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Reading for Information Practice

Average: 3.6 (12 votes)

Today you are going to do some reading for information. Use the link below to read about a new activity for students at EC London. Answer all the questions. How well can you understand the info?

This link opens a new window: EC London Blog - EC London’s Breakfast club!


Link: Another lesson on understanding written text


Antonyms - Choose the opposite meanings

Average: 3.3 (21 votes)

Take a look at these ten words and choose the opposites (antonyms).

near: "I live near here. It will only take a couple of minutes to get home."

quiet: "The house is quiet when everyone has left for work or school."

Choose the right words "Learn English in Malta"

Average: 3.4 (12 votes)

Patrick is at an English school in Malta. His friend, David, has sent Patrick an email asking about his trip. Read through the email and help David choose the correct missing words.

Hi Patrick,

I'm very _1_ to hear about your study abroad trip to Malta.

'First' Idioms

Average: 3.1 (10 votes)

First things, first. Here are four idioms and natural English expressions which using the word first.

first among equals

A member of a group who has more power (or is more important) than the rest, even though officially the members are all on the same level. One person is higher than the rest when they should all be the same.

"The Pope is first among equals in the Roman Catholic Church."

The Body: What’s the word? Beginner/Elementary

Average: 2.6 (14 votes)

Bodies - we all have them. When you get to my age, you notice that they don’t work as well as they used to. Just like an old car, they’re harder to start in the morning, they don’t go as fast as they used to and they suddenly start making strange noises! But that’s enough about my problems.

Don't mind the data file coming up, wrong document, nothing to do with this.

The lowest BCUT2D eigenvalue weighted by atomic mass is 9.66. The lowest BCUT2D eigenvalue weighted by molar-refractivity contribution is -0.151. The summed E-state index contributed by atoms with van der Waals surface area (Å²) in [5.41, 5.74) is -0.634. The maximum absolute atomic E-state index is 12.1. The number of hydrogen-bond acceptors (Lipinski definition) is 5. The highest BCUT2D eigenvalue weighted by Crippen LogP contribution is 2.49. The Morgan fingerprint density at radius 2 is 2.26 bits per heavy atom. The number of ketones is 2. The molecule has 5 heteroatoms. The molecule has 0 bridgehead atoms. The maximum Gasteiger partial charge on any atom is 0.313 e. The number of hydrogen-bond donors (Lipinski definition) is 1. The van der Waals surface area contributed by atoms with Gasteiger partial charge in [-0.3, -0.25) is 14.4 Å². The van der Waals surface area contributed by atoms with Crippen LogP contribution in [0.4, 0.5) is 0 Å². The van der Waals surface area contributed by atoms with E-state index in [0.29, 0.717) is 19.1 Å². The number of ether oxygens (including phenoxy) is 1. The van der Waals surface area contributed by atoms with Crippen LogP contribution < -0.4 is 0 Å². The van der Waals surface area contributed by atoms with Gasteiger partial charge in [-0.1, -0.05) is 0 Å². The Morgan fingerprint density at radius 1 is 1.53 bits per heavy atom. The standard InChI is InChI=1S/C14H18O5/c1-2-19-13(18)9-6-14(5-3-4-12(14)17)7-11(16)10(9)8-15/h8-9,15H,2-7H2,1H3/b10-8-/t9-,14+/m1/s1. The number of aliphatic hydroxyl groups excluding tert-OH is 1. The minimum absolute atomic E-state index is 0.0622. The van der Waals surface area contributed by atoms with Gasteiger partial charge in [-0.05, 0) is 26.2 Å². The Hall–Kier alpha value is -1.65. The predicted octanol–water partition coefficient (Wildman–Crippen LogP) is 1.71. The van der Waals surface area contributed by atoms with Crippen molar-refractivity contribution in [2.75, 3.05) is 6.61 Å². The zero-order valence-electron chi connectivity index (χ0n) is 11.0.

How well do you know these basic body parts in English? Type in the missing words. Thanks to Adele at EC Cape Town English school for today’s lesson.


Frequency adverbs

Average: 3.3 (68 votes)

Frequency adverbs show how often something happens. They usually come before the main verb in a sentence: "I sometimes cook Italian food."

Verbs, Adjectives, Nouns - Beginners/Elementary

Average: 3.6 (1829 votes)

Take a look at the words and decide if they are nouns, verbs or adjectives.

Noun: a word that refers to a person, place, thing, event, substance or quality e.g.'nurse', 'cat', 'party', 'oil' and 'poverty'.

Verb: a word or phrase that describes an action, condition or experience e.g. 'run', 'look' and 'feel'.

Adjective: a word that describes a noun e.g. 'big', 'boring', 'pink', 'quick' and 'obvious'.

The different uses of like

Average: 2.7 (25 votes)

In English, the word like is flexible and has many uses. Can you tell the difference in meaning when it is used in a variety of questions?

Match these answers to the questions below. Don't type in the whole answer, only use the letters shown.

Prepositions of time and place - Elementary/Pre-intermediate

Average: 3.8 (20 votes)

Complete the following sentences using the correct preposition. Use  a dash "-" when you think that no preposition is needed.

Good luck!

Lesson by Adele, EC Cape Town English language school

Link: Prepositions In, On, At

Idiom of the day 'Heart into'

Average: 3.4 (17 votes)

Heart into

Today's cartoon is based on the idiom Put your heart into something:

When you put your heart into something you make a lot of effort to do something.
"He's the kind of person who puts his heart into his job."
"She wanted her company to be a success and really put her heart into it."